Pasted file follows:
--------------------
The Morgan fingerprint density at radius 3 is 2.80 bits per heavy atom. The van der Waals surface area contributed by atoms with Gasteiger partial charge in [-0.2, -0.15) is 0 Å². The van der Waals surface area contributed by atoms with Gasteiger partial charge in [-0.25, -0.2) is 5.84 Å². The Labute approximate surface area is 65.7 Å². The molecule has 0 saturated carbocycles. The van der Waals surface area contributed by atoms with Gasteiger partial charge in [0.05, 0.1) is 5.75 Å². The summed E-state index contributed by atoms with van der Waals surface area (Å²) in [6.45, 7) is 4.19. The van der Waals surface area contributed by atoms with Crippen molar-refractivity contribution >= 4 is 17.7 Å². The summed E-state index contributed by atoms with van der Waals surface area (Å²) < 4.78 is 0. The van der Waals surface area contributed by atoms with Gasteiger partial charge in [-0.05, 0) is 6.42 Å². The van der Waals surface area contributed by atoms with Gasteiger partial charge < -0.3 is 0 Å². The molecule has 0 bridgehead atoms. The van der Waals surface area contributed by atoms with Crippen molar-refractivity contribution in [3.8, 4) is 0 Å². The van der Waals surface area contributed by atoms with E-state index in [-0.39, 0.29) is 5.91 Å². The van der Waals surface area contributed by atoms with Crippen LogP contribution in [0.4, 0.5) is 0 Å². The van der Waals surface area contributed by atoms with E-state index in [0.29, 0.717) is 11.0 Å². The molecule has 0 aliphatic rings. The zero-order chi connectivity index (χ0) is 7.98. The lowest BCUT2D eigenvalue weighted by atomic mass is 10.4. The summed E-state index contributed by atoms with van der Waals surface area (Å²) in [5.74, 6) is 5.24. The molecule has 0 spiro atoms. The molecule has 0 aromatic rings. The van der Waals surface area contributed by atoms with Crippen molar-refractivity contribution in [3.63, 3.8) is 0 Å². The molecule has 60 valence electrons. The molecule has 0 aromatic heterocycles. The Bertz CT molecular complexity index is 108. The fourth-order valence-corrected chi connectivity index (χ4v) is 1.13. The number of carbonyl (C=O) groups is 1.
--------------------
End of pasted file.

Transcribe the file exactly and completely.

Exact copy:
The Morgan fingerprint density at radius 3 is 2.80 bits per heavy atom. The van der Waals surface area contributed by atoms with Gasteiger partial charge in [-0.2, -0.15) is 0 Å². The van der Waals surface area contributed by atoms with Gasteiger partial charge in [-0.25, -0.2) is 5.84 Å². The Labute approximate surface area is 65.7 Å². The molecule has 0 saturated carbocycles. The van der Waals surface area contributed by atoms with Gasteiger partial charge in [0.05, 0.1) is 5.75 Å². The summed E-state index contributed by atoms with van der Waals surface area (Å²) in [6.45, 7) is 4.19. The van der Waals surface area contributed by atoms with Crippen molar-refractivity contribution >= 4 is 17.7 Å². The summed E-state index contributed by atoms with van der Waals surface area (Å²) < 4.78 is 0. The van der Waals surface area contributed by atoms with Gasteiger partial charge in [-0.05, 0) is 6.42 Å². The van der Waals surface area contributed by atoms with Gasteiger partial charge < -0.3 is 0 Å². The molecule has 0 bridgehead atoms. The van der Waals surface area contributed by atoms with Crippen molar-refractivity contribution in [3.8, 4) is 0 Å². The van der Waals surface area contributed by atoms with E-state index in [-0.39, 0.29) is 5.91 Å². The van der Waals surface area contributed by atoms with Crippen LogP contribution in [0.4, 0.5) is 0 Å². The van der Waals surface area contributed by atoms with E-state index in [0.29, 0.717) is 11.0 Å². The molecule has 0 aliphatic rings. The zero-order chi connectivity index (χ0) is 7.98. The lowest BCUT2D eigenvalue weighted by atomic mass is 10.4. The summed E-state index contributed by atoms with van der Waals surface area (Å²) in [5.74, 6) is 5.24. The molecule has 0 spiro atoms. The molecule has 0 aromatic rings. The van der Waals surface area contributed by atoms with Crippen molar-refractivity contribution in [3.63, 3.8) is 0 Å². The molecule has 60 valence electrons. The molecule has 0 aromatic heterocycles. The Bertz CT molecular complexity index is 108. The fourth-order valence-corrected chi connectivity index (χ4v) is 1.13. The number of carbonyl (C=O) groups is 1.